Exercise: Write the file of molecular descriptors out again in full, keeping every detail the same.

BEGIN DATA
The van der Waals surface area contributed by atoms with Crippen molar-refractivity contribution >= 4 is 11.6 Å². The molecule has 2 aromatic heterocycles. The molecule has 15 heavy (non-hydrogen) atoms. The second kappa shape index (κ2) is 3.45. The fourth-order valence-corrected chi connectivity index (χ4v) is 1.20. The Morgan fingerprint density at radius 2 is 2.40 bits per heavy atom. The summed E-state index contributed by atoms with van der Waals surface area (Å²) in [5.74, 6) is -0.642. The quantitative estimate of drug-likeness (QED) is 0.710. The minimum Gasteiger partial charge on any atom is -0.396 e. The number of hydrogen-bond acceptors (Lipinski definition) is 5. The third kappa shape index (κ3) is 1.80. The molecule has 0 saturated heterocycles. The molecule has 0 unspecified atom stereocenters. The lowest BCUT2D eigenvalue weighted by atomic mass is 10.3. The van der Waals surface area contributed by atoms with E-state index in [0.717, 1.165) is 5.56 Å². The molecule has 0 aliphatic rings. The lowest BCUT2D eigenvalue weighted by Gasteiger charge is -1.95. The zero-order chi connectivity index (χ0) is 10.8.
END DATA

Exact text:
The van der Waals surface area contributed by atoms with Crippen molar-refractivity contribution >= 4 is 11.6 Å². The molecule has 2 aromatic heterocycles. The molecule has 15 heavy (non-hydrogen) atoms. The second kappa shape index (κ2) is 3.45. The fourth-order valence-corrected chi connectivity index (χ4v) is 1.20. The Morgan fingerprint density at radius 2 is 2.40 bits per heavy atom. The summed E-state index contributed by atoms with van der Waals surface area (Å²) in [5.74, 6) is -0.642. The quantitative estimate of drug-likeness (QED) is 0.710. The minimum Gasteiger partial charge on any atom is -0.396 e. The number of hydrogen-bond acceptors (Lipinski definition) is 5. The third kappa shape index (κ3) is 1.80. The molecule has 0 saturated heterocycles. The molecule has 0 unspecified atom stereocenters. The lowest BCUT2D eigenvalue weighted by atomic mass is 10.3. The van der Waals surface area contributed by atoms with E-state index in [0.717, 1.165) is 5.56 Å². The molecule has 0 aliphatic rings. The lowest BCUT2D eigenvalue weighted by Gasteiger charge is -1.95. The zero-order chi connectivity index (χ0) is 10.8.